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Transcriptomic response of wolf spider, Pardosa pseudoannulata, to transgenic rice expressing Bacillus thuringiensis Cry1Ab protein



Bacillum thuringiensis (Bt) toxin produced in Cry1-expressing genetically modified rice (Bt rice) is highly effective to control lepidopteran pests, which reduces the needs for synthetic insecticides. Non-target organisms can be exposed to Bt toxins through direct feeding or trophic interactions in the field. The wolf spider Pardosa pseudoannulata, one of the dominant predators in South China, plays a crucial role in the rice agroecosystem. In this study, we investigated transcriptome responses of the 5th instar spiders fed on preys maintained on Bt- and non-Bt rice.


Comparative transcriptome analysis resulted in 136 differentially expressed genes (DEGs) between spiderlings preying upon N. lugens fed on Bt- and non-Bt rice (Bt- and non-Bt spiderlings). Functional analysis indicated a potential impact of Bt toxin on the formation of new cuticles during molting. GO and KEGG enrichment analyses suggested that GO terms associated with chitin or cuticle, including “chitin binding”, “chitin metabolic process”, “chitin synthase activity”, “cuticle chitin biosynthetic process”, “cuticle hydrocarbon biosynthetic process”, and “structural constituent of cuticle”, and an array of amino acid metabolic pathways, including “alanine, asparatate and glutamate metabolism”, “glycine, serine and theronine metabolism”, “cysteine and methionine metabolism”, “tyrosine metabolism”, “phenylalanine metabolism and phenylalanine”, and “tyrosine and tryptophan biosynthesis” were significantly influenced in response to Cry1Ab.


The Cry1Ab may have a negative impact on the formation of new cuticles during molting, which is contributed to the delayed development of spiderlings. To validate these transcriptomic responses, further examination at the translational level will be warranted.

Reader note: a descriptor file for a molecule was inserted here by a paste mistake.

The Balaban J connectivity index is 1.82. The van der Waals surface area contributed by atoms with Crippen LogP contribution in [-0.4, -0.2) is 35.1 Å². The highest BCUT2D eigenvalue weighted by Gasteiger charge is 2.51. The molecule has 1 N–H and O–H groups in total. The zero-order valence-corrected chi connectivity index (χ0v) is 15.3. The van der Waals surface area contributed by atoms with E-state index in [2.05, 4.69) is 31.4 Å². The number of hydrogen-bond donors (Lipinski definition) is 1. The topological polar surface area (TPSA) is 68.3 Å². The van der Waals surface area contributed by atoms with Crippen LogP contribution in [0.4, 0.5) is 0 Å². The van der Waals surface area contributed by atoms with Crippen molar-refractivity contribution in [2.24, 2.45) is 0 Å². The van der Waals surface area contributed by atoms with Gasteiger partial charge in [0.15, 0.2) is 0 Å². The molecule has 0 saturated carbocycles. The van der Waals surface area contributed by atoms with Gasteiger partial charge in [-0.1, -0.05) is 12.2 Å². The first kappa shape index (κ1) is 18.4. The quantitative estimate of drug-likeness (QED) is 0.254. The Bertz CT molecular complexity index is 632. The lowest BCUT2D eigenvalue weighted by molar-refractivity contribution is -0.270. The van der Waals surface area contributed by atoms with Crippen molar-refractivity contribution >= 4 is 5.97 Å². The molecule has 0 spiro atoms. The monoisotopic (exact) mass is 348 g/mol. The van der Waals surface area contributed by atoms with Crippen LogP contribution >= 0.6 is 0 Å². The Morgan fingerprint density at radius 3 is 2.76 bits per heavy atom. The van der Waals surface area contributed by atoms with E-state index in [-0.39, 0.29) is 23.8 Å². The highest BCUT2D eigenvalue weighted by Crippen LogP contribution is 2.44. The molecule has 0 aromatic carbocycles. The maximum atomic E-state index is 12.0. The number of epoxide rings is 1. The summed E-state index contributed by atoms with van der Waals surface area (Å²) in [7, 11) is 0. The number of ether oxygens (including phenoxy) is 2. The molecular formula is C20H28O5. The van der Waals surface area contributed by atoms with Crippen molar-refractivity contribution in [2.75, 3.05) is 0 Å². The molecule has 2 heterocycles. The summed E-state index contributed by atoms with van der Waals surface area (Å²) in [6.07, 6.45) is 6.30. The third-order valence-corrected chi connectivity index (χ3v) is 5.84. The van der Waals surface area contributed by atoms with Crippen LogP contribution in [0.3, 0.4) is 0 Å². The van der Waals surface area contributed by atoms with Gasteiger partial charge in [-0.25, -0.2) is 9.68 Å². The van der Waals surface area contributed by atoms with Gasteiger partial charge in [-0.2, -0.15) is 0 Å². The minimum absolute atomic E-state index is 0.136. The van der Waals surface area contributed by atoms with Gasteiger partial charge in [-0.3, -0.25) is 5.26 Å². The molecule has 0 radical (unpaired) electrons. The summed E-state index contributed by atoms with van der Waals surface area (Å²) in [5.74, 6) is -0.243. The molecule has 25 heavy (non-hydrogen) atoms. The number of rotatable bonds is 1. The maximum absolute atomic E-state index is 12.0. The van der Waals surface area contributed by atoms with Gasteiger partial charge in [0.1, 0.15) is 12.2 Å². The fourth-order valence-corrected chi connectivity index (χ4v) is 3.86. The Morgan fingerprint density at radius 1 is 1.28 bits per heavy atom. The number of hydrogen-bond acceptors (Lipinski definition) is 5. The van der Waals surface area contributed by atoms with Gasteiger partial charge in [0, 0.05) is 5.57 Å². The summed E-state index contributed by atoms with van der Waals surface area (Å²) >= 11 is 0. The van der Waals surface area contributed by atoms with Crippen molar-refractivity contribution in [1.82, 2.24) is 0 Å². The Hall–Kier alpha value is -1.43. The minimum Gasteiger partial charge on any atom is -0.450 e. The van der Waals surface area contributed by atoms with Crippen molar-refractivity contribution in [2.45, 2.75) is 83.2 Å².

Genetically modified (GM) technology has reshaped the agricultural industry since its insertion in the late1990s [1]. From 1996 to 2012, the global acreage of GM crops has increased dramatically from 1.7 to 160.4 million hectares [2]. The ecological benefits from rapid development and adoption of GM crops include a significant reduction in both insecticide and herbicide usage and greenhouse gas emissions [3]. A meta-analysis in 2014 showed a 37% reduction in synthetic pesticide use, 22% increase in crop yield, and 68% increase in farmer profits [4].

Besides yield and profit gains and environmental benefits, non-monetary incentives include time savings, ease of use, and more flexibility in planning [5]. With limited arable land in China, GM technology provides a potential solution to improve agricultural productivity and sustainability. Currently, transgenic Bacillum thuringiensis (Bt) cotton, resistant to Lepidoptera pests, is the most successful commercial GM crop in China [6]. In 2012, acreage of Bt cotton has reached 3.59 million hectares, representing 80% of total cotton area in China. Bt cotton increased yield by 10%, reduced insecticide use by 60% and generated additional US $220 profit per hectare on average [7]. Even with the success of Bt cotton, consumers still have doubts about GM crops, partially due the lack of knowledge regarding the ecological risks [5, 8, 9]. Bt rice is facing the same challenges for the public acceptance.